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Timeout mess reveals flaw in NFHS basketball rules

In a controversial ending to Friday night's New York State Federation semifinal in Glens Falls, Long Island Lutheran was hit with a technical foul after it called timeout with 8.3 seconds left in a tied game.

The technical foul proved to be decisive. Not only did LuHi lose the opportunity to hold for the last shot of the game, but Stepinac connected on four consecutive free throws, the two awarded by the technical and two additional freebies after LuHi was forced to foul on the awarded possession, resulting in a 76-72 final.

The controversy? LuHi Head Coach John Buck insisted that his team still had one timeout left. Unfortunately for LuHi, the official scorebook showed otherwise, leaving the officials with no choice but to assess the technical.

The official scorebook was ultimately incorrect, as Coach Buck presented video evidence that apparently established that a timeout called by Stepinac with 5:29 left in the first quarter was mistakenly charged to LuHi.

Buck's protest to the New York State Federation the next morning was denied, apparently on the grounds that the official scorebook controlled and that video evidence could not supersede it.

While National Federation of High School (NFHS) basketball rules clearly provide that a technical foul is to be assessed if a team requests an excess timeout (see Rule 10, Section 2, Article 3), the NFHS rules also require that a head coach be notified (warned) when his/her team burns its last timeout.

According to Coach Buck, this did not happen, at least not to his recollection.

Coach Buck apparently did not realize it at the time, but the advance notice/warning is not just common practice, it is expressly required by the NFHS rules.

NFHS Rule 2, Section 11, Article 6 provides:

The scorer shall . . . [r]ecord the time-out information charged to each team (who and when) and notify a team and its coach, through an official, whenever that team is granted its final allotted charged time-out.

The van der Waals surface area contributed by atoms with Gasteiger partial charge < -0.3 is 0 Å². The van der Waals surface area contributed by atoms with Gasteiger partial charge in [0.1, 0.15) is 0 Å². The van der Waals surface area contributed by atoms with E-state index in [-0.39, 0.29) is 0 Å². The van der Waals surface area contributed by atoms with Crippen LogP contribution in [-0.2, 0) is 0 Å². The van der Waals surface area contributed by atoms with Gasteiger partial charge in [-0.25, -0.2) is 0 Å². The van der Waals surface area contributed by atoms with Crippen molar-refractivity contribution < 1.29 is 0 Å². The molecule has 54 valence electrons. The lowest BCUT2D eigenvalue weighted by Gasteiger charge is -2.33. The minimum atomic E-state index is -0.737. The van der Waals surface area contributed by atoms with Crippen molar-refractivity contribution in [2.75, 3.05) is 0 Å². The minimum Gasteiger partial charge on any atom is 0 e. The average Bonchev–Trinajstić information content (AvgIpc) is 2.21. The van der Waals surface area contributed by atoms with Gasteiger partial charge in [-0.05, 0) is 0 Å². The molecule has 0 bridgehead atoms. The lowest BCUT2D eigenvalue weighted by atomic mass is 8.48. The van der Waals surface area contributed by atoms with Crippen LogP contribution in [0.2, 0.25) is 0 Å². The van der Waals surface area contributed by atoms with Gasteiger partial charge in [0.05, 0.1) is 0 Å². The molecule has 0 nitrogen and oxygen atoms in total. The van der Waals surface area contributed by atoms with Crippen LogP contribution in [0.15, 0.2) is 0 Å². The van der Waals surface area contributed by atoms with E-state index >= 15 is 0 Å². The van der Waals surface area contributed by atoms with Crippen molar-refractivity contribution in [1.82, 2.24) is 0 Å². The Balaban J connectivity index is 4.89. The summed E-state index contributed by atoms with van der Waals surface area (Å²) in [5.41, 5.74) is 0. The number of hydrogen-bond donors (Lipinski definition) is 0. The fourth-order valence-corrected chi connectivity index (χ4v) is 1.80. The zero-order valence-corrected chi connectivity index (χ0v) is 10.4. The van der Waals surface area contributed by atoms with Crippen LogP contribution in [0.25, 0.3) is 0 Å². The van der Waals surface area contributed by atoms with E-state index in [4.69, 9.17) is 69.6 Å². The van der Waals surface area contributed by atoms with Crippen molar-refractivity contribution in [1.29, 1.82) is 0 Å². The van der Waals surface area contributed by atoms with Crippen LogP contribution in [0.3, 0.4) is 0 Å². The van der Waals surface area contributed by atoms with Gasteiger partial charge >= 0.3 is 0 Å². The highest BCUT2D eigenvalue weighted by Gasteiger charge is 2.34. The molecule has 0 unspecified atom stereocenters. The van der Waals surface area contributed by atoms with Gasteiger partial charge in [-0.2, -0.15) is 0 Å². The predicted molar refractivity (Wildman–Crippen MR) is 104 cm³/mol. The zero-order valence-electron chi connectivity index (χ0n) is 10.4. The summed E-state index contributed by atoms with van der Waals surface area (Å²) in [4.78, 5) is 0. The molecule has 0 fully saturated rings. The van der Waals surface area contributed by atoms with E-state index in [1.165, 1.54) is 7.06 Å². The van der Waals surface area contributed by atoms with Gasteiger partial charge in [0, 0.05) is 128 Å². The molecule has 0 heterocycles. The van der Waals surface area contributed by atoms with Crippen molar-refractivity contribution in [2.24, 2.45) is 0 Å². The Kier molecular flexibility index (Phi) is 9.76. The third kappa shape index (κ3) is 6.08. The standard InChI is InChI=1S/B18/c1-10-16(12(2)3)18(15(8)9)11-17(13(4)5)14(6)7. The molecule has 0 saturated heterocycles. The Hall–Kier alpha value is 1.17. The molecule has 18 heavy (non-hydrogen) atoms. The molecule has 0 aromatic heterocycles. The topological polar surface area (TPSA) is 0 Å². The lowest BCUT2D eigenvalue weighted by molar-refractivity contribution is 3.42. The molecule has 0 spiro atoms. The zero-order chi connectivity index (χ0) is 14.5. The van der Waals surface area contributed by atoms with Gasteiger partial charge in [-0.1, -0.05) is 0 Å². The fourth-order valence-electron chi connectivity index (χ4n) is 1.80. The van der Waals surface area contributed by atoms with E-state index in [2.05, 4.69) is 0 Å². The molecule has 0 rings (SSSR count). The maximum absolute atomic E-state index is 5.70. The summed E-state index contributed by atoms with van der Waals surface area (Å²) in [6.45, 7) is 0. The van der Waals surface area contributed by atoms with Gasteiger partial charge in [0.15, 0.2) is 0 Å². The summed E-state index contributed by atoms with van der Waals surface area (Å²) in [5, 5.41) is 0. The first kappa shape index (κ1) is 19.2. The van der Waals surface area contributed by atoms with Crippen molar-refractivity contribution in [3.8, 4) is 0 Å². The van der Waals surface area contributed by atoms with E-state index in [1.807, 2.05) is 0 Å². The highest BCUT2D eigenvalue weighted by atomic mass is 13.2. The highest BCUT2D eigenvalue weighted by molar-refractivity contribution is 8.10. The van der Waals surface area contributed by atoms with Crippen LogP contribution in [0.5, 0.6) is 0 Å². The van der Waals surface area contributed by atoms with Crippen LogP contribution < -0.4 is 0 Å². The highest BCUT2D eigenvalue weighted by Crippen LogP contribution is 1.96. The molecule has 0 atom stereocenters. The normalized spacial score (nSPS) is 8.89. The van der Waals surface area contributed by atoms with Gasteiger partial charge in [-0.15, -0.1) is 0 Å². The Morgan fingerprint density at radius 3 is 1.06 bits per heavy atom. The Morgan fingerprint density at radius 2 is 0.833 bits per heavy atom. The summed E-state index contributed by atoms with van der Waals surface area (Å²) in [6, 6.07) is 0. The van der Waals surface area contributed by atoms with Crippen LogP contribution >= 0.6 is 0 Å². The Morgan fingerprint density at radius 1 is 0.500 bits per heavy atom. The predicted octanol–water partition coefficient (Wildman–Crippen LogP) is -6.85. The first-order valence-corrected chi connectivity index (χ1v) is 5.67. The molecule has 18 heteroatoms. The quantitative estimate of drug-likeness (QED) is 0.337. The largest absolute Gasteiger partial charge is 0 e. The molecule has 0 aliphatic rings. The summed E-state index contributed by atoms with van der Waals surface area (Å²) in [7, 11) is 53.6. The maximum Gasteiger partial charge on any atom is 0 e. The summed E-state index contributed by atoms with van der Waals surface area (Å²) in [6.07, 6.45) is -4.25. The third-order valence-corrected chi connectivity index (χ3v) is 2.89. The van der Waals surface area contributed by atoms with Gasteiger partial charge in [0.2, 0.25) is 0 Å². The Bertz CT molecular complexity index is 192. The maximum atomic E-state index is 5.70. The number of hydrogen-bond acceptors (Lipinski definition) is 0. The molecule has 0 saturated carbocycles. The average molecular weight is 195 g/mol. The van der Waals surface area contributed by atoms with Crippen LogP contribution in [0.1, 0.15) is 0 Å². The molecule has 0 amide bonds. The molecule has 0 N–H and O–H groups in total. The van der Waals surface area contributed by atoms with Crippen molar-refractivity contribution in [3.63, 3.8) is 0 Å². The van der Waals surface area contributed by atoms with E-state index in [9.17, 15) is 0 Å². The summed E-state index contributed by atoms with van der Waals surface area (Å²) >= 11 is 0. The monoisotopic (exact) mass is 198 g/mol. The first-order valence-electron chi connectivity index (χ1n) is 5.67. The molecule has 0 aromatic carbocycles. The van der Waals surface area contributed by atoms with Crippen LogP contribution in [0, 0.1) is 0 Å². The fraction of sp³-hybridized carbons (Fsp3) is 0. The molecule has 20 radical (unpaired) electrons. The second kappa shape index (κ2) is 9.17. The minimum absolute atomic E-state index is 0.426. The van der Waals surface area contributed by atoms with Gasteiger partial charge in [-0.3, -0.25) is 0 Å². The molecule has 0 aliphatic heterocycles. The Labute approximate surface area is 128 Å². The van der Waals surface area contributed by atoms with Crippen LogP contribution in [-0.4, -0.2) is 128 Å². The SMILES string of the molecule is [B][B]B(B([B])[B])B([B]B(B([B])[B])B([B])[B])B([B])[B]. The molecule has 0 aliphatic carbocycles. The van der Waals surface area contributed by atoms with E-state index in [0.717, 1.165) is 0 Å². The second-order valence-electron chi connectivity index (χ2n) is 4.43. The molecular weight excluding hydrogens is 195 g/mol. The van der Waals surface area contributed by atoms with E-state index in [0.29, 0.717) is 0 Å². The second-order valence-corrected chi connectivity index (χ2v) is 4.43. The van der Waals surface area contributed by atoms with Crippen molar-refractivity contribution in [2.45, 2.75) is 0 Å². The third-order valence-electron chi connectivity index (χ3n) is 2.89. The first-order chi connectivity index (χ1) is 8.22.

In addition, NFHS Rule 2, Section 7, Article 12 provides:

The officials shall conduct the game in accordance with the rules. This includes . . . [n]otifying the head coach when a team is granted its final allowable time-out.

While we cannot speak for the NFHS basketball rules committee, the logical rationale underlying the foregoing rules is to provide a fair and adequate warning to a head coach when he or she has burned his or her last time-out. If the team fails to heed this warning and calls another TO (a la Chris Webber), it suffers the consequences of a technical foul.

The flaw in the NFHS rules is that there should be an exception that provides "no technical foul shall be assessed if the head coach was not previously notified/warned, as required by these rules, that his/her team expended its final allotted time-out," or words to that effect. Without such an exception, the two rules providing for the notice/warning have no teeth, serve no purpose and are rendered meaningless. 

Some have leveled criticism at the LuHi bench for not being more proactive or diligent in ascertaining what the official scorebook showed.

While fellow coaches are in the best position to evaluate whether such an inquiry is customary or within the realm of "best practices," the fact remains that the NFHS rules provide that the scorer and the official are supposed to notify a head coach when a team burns its last timeout. The rules do not place the burden on the coaches and their assistants to continuously quiz the scorer to ascertain whether they have reached the limit.     

To illustrate the anamoly in the NFHS rules, consider a bank foreclosure. The law requires a default notice be given before a bank can foreclose on a home. Why? Innocent mistakes happen. Mortgage payment checks can get lost in the mail. Spouses can miscommunicate over who was going to make the payment. It's only fair that a warning be given first. A bank can't skip this step and take someone's home. It's that simple.

The same logic applies with the NFHS rules at issue here. A technical foul without the required notice/warning is simply unfair. A scorebook mistake is the equivalent of the mortgage check being lost in the mail. The notice/warning is a safety valve that prevents an innocent mistake from having severe consequnces.

Bottom line, the NFHS basketball rules committee should fix this so it doesn't happen again.

They can do this in one of two ways. Option A is to provide that no technical shall be assessed unless the advance warning on exhausted timeouts was properly given. Option B is to remove the advance warning/notice altogether and place the burden on the coaches to ascertain timeout status from the official scorer throughout the game.

Failure to take action on this could result in another mess like the one that occurred in Glens Falls last weekend.

 

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